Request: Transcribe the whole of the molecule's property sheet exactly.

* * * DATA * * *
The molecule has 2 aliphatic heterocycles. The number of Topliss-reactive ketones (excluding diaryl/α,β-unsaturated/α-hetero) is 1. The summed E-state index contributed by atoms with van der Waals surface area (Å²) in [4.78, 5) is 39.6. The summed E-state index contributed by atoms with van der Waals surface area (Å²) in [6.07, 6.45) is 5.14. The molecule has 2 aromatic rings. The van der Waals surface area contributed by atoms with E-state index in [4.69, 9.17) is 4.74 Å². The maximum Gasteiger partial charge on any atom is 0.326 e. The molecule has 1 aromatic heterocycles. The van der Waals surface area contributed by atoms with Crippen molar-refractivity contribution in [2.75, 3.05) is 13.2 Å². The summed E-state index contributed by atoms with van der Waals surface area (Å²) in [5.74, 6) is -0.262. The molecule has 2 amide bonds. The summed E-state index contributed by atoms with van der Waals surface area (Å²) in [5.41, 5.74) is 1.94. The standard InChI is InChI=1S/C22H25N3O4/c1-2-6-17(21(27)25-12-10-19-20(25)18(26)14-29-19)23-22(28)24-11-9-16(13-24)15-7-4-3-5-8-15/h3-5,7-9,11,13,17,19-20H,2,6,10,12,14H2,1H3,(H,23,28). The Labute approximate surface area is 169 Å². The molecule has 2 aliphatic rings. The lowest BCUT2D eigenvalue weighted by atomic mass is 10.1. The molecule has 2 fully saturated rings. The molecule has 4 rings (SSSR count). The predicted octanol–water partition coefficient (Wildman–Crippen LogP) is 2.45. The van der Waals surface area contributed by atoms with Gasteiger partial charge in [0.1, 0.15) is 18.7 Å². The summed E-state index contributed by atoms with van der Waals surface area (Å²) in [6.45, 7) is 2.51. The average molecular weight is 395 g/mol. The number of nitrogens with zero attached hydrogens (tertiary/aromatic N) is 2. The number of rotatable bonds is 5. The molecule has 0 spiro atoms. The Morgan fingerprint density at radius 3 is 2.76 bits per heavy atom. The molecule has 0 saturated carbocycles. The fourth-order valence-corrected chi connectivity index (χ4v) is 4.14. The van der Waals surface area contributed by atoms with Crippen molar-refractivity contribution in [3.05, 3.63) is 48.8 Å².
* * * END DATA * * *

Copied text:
The molecule has 2 aliphatic heterocycles. The number of Topliss-reactive ketones (excluding diaryl/α,β-unsaturated/α-hetero) is 1. The summed E-state index contributed by atoms with van der Waals surface area (Å²) in [4.78, 5) is 39.6. The summed E-state index contributed by atoms with van der Waals surface area (Å²) in [6.07, 6.45) is 5.14. The molecule has 2 aromatic rings. The van der Waals surface area contributed by atoms with E-state index in [4.69, 9.17) is 4.74 Å². The maximum Gasteiger partial charge on any atom is 0.326 e. The molecule has 1 aromatic heterocycles. The van der Waals surface area contributed by atoms with Crippen molar-refractivity contribution in [2.75, 3.05) is 13.2 Å². The summed E-state index contributed by atoms with van der Waals surface area (Å²) in [5.74, 6) is -0.262. The molecule has 2 amide bonds. The summed E-state index contributed by atoms with van der Waals surface area (Å²) in [5.41, 5.74) is 1.94. The standard InChI is InChI=1S/C22H25N3O4/c1-2-6-17(21(27)25-12-10-19-20(25)18(26)14-29-19)23-22(28)24-11-9-16(13-24)15-7-4-3-5-8-15/h3-5,7-9,11,13,17,19-20H,2,6,10,12,14H2,1H3,(H,23,28). The Labute approximate surface area is 169 Å². The molecule has 2 aliphatic rings. The lowest BCUT2D eigenvalue weighted by atomic mass is 10.1. The molecule has 2 fully saturated rings. The molecule has 4 rings (SSSR count). The predicted octanol–water partition coefficient (Wildman–Crippen LogP) is 2.45. The van der Waals surface area contributed by atoms with Gasteiger partial charge in [0.1, 0.15) is 18.7 Å². The summed E-state index contributed by atoms with van der Waals surface area (Å²) in [6.45, 7) is 2.51. The average molecular weight is 395 g/mol. The number of nitrogens with zero attached hydrogens (tertiary/aromatic N) is 2. The number of rotatable bonds is 5. The molecule has 0 spiro atoms. The Morgan fingerprint density at radius 3 is 2.76 bits per heavy atom. The molecule has 0 saturated carbocycles. The fourth-order valence-corrected chi connectivity index (χ4v) is 4.14. The van der Waals surface area contributed by atoms with Crippen molar-refractivity contribution in [3.05, 3.63) is 48.8 Å².